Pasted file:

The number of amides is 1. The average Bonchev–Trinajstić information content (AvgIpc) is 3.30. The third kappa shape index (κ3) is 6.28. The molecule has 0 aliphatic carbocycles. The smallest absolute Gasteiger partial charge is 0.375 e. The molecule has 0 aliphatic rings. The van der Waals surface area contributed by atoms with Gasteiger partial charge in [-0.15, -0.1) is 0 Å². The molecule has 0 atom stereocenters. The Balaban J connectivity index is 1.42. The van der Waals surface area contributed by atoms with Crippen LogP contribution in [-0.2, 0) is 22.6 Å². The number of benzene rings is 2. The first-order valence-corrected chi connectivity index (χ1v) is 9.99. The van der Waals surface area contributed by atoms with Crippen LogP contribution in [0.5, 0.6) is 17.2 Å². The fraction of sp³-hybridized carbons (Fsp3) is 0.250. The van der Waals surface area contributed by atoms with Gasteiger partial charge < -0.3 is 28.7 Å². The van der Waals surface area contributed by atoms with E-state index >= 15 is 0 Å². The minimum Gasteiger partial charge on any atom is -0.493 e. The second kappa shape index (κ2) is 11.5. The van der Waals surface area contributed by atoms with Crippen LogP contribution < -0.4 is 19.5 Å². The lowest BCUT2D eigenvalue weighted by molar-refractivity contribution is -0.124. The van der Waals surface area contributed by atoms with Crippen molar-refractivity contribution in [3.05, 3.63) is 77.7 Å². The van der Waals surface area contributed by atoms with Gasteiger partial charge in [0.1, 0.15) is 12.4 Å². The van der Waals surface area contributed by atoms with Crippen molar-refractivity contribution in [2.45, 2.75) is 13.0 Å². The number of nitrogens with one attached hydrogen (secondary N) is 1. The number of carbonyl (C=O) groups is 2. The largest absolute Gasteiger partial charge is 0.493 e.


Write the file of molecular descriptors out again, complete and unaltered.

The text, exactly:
The number of amides is 1. The average Bonchev–Trinajstić information content (AvgIpc) is 3.30. The third kappa shape index (κ3) is 6.28. The molecule has 0 aliphatic carbocycles. The smallest absolute Gasteiger partial charge is 0.375 e. The molecule has 0 aliphatic rings. The van der Waals surface area contributed by atoms with Gasteiger partial charge in [-0.15, -0.1) is 0 Å². The molecule has 0 atom stereocenters. The Balaban J connectivity index is 1.42. The van der Waals surface area contributed by atoms with Crippen LogP contribution in [-0.2, 0) is 22.6 Å². The number of benzene rings is 2. The first-order valence-corrected chi connectivity index (χ1v) is 9.99. The van der Waals surface area contributed by atoms with Crippen LogP contribution in [0.5, 0.6) is 17.2 Å². The fraction of sp³-hybridized carbons (Fsp3) is 0.250. The van der Waals surface area contributed by atoms with Gasteiger partial charge < -0.3 is 28.7 Å². The van der Waals surface area contributed by atoms with E-state index >= 15 is 0 Å². The minimum Gasteiger partial charge on any atom is -0.493 e. The second kappa shape index (κ2) is 11.5. The van der Waals surface area contributed by atoms with Crippen LogP contribution < -0.4 is 19.5 Å². The lowest BCUT2D eigenvalue weighted by molar-refractivity contribution is -0.124. The van der Waals surface area contributed by atoms with Crippen molar-refractivity contribution in [3.05, 3.63) is 77.7 Å². The van der Waals surface area contributed by atoms with Gasteiger partial charge in [0.1, 0.15) is 12.4 Å². The van der Waals surface area contributed by atoms with Crippen molar-refractivity contribution in [2.45, 2.75) is 13.0 Å². The number of nitrogens with one attached hydrogen (secondary N) is 1. The number of carbonyl (C=O) groups is 2. The largest absolute Gasteiger partial charge is 0.493 e.